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UK Motion for Syrian War Loses 285 to 272 in Parliament
Posted By Daniel Greenfield On August 29, 2013 @ 9:31 pm In The Point | 9 Comments
The UK appears to be out of the war. Which leaves things rather shorthanded. Cameron was a primary mover behind air strikes on Syria. And, unlike Obama, he appears to be willing to defer to the vote.
Cameron had yielded to the opposition Labour Party’s demands for a separate, second vote to authorize military force, to be held only after the report of United Nations weapons inspectors now at work in Syria. It was widely expected that Mr. Cameron would win Thursday night’s relatively meaningless vote on a motion supporting the notion that the chemical attack required an international humanitarian response that could involve military action. Instead, it was rejected 285 to 272.
After the shocking defeat, Mr. Cameron was clear. “I strongly believe in the need for a tough response to the use of chemical weapons,” he said. “While the House has not passed a motion, it is clear to me that the British Parliament, reflecting the views of the British people, does not want to see British military action. I get that, and the government will act accordingly.”
I can’t even begin to imagine Obama uttering those words. I’m not a fan of Cameron, but after years of this nightmare, it’s strangely surreal to encounter a leader who when faced with disagreement does not simply go ahead and do what he wants anyway while the media shouts RACIST at anyone who criticizes his unilateral imperial rule.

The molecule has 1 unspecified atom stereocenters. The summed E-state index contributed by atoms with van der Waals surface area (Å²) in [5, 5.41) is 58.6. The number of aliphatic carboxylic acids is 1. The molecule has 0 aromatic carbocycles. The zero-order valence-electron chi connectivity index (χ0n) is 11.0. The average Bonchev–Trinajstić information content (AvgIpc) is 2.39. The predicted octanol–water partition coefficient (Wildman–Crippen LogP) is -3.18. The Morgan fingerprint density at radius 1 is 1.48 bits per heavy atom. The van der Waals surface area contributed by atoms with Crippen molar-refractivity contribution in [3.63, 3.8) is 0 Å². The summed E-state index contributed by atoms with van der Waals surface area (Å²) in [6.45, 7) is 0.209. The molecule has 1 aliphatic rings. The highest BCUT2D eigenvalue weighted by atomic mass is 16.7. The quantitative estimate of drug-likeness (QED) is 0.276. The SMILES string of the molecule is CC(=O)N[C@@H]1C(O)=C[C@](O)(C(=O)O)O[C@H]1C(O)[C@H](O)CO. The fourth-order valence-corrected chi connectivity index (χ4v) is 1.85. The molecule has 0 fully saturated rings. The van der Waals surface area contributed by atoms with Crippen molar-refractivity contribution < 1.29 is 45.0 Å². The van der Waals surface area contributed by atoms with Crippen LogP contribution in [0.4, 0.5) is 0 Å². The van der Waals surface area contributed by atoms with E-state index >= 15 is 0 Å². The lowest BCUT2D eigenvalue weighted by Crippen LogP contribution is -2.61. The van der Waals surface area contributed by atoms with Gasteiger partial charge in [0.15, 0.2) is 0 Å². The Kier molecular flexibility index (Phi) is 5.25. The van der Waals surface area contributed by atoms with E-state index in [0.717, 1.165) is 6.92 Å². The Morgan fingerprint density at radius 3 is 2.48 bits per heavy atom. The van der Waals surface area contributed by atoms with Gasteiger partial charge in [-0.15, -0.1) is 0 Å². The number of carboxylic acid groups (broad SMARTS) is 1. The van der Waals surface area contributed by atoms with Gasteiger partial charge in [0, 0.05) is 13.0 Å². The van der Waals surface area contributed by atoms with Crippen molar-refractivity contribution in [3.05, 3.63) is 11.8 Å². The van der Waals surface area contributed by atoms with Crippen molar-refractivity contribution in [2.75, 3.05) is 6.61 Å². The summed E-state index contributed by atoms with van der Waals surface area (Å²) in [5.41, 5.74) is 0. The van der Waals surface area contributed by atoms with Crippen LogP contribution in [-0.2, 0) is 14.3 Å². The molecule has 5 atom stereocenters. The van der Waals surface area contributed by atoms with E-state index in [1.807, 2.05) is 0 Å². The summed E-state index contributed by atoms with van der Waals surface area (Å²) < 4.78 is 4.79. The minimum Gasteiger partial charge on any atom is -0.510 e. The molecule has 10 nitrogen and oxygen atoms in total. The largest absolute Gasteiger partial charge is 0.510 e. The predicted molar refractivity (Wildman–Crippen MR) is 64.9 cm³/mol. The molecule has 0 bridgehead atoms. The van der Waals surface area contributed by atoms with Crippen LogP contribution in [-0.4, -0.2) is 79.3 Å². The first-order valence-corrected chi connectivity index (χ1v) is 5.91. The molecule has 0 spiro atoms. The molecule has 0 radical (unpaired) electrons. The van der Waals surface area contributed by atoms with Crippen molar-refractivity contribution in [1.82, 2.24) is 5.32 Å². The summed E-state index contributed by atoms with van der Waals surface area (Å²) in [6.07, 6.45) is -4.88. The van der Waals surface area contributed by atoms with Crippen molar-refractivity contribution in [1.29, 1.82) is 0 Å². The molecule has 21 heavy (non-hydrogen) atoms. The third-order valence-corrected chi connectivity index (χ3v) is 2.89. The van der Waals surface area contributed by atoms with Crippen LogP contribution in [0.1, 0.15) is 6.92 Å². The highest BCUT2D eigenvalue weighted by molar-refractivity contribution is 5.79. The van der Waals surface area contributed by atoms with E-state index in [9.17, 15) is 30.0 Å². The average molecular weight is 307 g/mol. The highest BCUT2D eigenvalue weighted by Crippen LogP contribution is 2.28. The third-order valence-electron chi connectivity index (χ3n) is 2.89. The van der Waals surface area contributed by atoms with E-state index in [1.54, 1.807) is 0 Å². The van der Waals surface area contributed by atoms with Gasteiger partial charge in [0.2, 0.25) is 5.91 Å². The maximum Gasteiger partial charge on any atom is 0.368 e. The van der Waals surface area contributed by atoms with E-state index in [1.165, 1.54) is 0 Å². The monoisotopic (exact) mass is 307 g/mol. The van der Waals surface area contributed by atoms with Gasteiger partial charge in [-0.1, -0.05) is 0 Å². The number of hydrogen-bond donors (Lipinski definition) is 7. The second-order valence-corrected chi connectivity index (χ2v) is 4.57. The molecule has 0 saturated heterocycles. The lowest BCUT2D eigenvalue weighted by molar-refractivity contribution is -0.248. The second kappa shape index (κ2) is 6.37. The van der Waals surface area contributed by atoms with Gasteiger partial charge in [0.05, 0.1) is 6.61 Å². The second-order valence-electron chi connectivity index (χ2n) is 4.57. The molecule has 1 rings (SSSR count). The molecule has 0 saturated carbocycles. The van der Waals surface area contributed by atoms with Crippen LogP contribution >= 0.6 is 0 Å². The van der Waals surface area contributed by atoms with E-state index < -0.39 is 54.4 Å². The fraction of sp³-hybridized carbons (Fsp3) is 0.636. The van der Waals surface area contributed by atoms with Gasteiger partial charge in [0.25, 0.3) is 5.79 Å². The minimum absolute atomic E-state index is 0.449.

Prime Minister Cameron knew that his own conservatives were unhappy with the idea, but he expected Labour to back him, essentially meaning that he was selling out his own party. Again.
Mr Cameron had anticipated an issue with some of his own MPs. After all, more than 80 of them recently demanded a vote on arming the Syrian rebels, in order that they might say No. With the support of Ed Miliband, though – who had indicated that his party would “consider” backing international action – even a sizeable rebellion over plans for targeted air strikes could be contained, particularly with the Liberal Democrat leadership also on side.
But it didn’t go that way. Labour, which doesn’t have much going for it, chose to take a populist position and humiliated him.
According to The Times newspaper, a government source used a string of expletives to describe Mr Miliband’s attitude and said: “The French hate him now and he’s got no chance of building an alliance with the US Democratic Party.”
How awful. The French and the Democratic Party both. Two political stalwarts of unbending principle like that. Now all is really lost.
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